Robin Carnahan, President Biden’s nominee for administrator of the General Services Administration (GSA), sailed through a Senate Homeland Security and Governmental Affairs Committee confirmation hearing today while offering commitments to create a more user-friendly GSA and support digital infrastructure investments.
“This past year has shown the importance and the fragility of our nation’s digital infrastructure,” Carnahan said during the hearing.
“As the pandemic swept through the country, Congress responded fast with programs to meet the challenges,” the nominee said. “But yet, too often, the help was slow getting to the families and businesses that needed it most. The bottom line is no program passed by this Congress can be effective without smart investments in an effective, secure, digital infrastructure to deliver it and GSA is uniquely positioned to support that mission across government.”
If her nomination is confirmed, Carnahan hopes to increase Federal agency usage of GSA Schedules and Governmentwide Acquisition Contracts (GWACs) for procurement.
“I am very interested in making GSA services more user-friendly,” Carnahan said. “I know and I’ve talked to businesses that have tried to get on GSA Schedules [and] they’ve told me about how difficult that process is, and I’m interested in learning more about how we can streamline that.”
“It creates more competition, and it creates good jobs in our country if we can get more people able to sell through the government GSA Schedules,” she added. “Likewise, we can make it easier for agencies to be able to buy through GSA Schedules and make sure we’re getting the best price and the best value.”
In addition to offering cost-saving acquisition programs and technology services, GSA is also in a position to collaborate with agencies when it comes to rethinking remote work and Federal real estate.
On the telework front, Carnahan predicted that in a post-pandemic world, Federal agencies will rethink how many employees need to be at work in person, and that remote work will be a viable option for many agencies.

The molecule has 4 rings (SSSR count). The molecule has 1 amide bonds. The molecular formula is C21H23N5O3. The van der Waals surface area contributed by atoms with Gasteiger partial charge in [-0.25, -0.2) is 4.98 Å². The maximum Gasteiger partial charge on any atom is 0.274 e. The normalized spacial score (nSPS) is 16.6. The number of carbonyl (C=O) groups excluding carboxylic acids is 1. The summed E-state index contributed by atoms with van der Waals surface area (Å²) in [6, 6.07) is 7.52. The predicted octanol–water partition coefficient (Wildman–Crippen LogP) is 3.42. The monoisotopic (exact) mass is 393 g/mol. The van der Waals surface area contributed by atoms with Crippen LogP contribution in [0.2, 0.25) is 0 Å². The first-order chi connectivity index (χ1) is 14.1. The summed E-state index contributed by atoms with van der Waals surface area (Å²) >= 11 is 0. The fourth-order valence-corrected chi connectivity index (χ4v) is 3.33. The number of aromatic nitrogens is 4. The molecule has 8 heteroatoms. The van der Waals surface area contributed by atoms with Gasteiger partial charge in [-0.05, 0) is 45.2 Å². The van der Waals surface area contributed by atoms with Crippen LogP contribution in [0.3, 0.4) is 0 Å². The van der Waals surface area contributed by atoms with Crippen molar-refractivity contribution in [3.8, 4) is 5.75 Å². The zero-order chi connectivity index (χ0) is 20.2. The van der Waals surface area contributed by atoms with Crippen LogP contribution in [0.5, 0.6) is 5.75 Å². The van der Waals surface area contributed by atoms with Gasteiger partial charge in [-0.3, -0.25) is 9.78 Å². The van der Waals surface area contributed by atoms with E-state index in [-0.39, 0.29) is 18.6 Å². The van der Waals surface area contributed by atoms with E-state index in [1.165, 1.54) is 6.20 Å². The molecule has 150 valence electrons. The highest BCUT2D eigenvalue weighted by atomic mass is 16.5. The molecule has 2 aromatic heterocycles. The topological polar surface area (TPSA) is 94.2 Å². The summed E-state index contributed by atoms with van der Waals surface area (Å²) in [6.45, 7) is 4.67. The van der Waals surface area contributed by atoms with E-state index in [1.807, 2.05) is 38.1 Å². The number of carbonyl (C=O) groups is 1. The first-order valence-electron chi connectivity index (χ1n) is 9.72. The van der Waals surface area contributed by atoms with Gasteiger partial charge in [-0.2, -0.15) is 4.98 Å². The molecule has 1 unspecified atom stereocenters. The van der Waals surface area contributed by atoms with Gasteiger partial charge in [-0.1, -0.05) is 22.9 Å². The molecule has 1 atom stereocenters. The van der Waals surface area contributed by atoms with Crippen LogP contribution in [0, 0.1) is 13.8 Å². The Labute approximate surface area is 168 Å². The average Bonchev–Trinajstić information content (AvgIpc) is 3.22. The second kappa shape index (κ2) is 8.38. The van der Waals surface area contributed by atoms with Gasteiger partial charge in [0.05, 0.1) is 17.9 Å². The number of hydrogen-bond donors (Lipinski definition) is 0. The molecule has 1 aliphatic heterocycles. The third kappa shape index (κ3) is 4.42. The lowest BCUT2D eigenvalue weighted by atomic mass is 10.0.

“This is a big opportunity to rethink what our Federal government looks like, what the future is going to look like,” she said.
“My sense is a lot of these agencies are going to be rethinking how many people need to be on-site, how many people need to be in buildings, and it’s all going to be based on the mission,” she explained. “I think that’s going to be different from one agency to the next, and our job at GSA is going to be just responding to agency’s needs as their workplace needs change. So, I know it’s a big topic, and I’ll be spending a lot of time on it, and look forward to getting started.”
Another area Carnahan touched on is cybersecurity. In the wake of recent high-profile cyberattacks, Carnahan said GSA needs to evolve with ever-changing threats and ensure both agencies and the private sector are using secure tools and services.
“The main thing we all need to understand is the threats are not static, they’re going to be changing all the time. And GSA’s role in all of this is to be the implementing partner,” Carnahan said. “We’re the ones who will be helping agencies get the secure tools that they need and the services that they need and they have to be always evolving with the evolving threats.”
“So, my interest is making sure that GSA is using best practices for the private sector and changing with those threats, not being static, and automating as much as we can to be able to continue to monitor the threats,” she said.
If confirmed by the Senate, Carnahan would take over the reins from Katy Kale, a former GSA chief of staff who was named deputy administrator of the agency in January, and who since then has been its acting administrator.
Carnahan was the founder and director from 2016 to 2020 of the State and Local Practice of GSA’s 18F organization, which functions as a technology and design consultancy within the Federal government and partners with Federal agencies to improve the user experience of government services.